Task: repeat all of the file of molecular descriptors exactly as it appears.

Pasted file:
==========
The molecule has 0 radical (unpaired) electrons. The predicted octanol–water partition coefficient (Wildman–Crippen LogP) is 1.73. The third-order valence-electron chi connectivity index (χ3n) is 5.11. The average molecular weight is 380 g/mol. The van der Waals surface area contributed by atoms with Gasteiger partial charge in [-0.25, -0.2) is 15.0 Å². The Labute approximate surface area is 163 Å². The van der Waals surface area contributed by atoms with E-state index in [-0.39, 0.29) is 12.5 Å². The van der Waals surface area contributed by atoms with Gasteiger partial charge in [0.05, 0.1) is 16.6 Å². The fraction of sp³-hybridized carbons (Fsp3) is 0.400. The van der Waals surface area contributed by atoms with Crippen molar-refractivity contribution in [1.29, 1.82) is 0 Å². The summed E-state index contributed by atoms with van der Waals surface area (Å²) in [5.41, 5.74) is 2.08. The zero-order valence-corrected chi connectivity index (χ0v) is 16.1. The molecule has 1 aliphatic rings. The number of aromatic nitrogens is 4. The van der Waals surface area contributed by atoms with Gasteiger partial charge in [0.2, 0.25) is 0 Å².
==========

The molecule has 0 radical (unpaired) electrons. The predicted octanol–water partition coefficient (Wildman–Crippen LogP) is 1.73. The third-order valence-electron chi connectivity index (χ3n) is 5.11. The average molecular weight is 380 g/mol. The van der Waals surface area contributed by atoms with Gasteiger partial charge in [-0.25, -0.2) is 15.0 Å². The Labute approximate surface area is 163 Å². The van der Waals surface area contributed by atoms with E-state index in [-0.39, 0.29) is 12.5 Å². The van der Waals surface area contributed by atoms with Gasteiger partial charge in [0.05, 0.1) is 16.6 Å². The fraction of sp³-hybridized carbons (Fsp3) is 0.400. The van der Waals surface area contributed by atoms with Crippen molar-refractivity contribution in [1.29, 1.82) is 0 Å². The summed E-state index contributed by atoms with van der Waals surface area (Å²) in [5.41, 5.74) is 2.08. The zero-order valence-corrected chi connectivity index (χ0v) is 16.1. The molecule has 1 aliphatic rings. The number of aromatic nitrogens is 4. The van der Waals surface area contributed by atoms with Gasteiger partial charge in [0.2, 0.25) is 0 Å².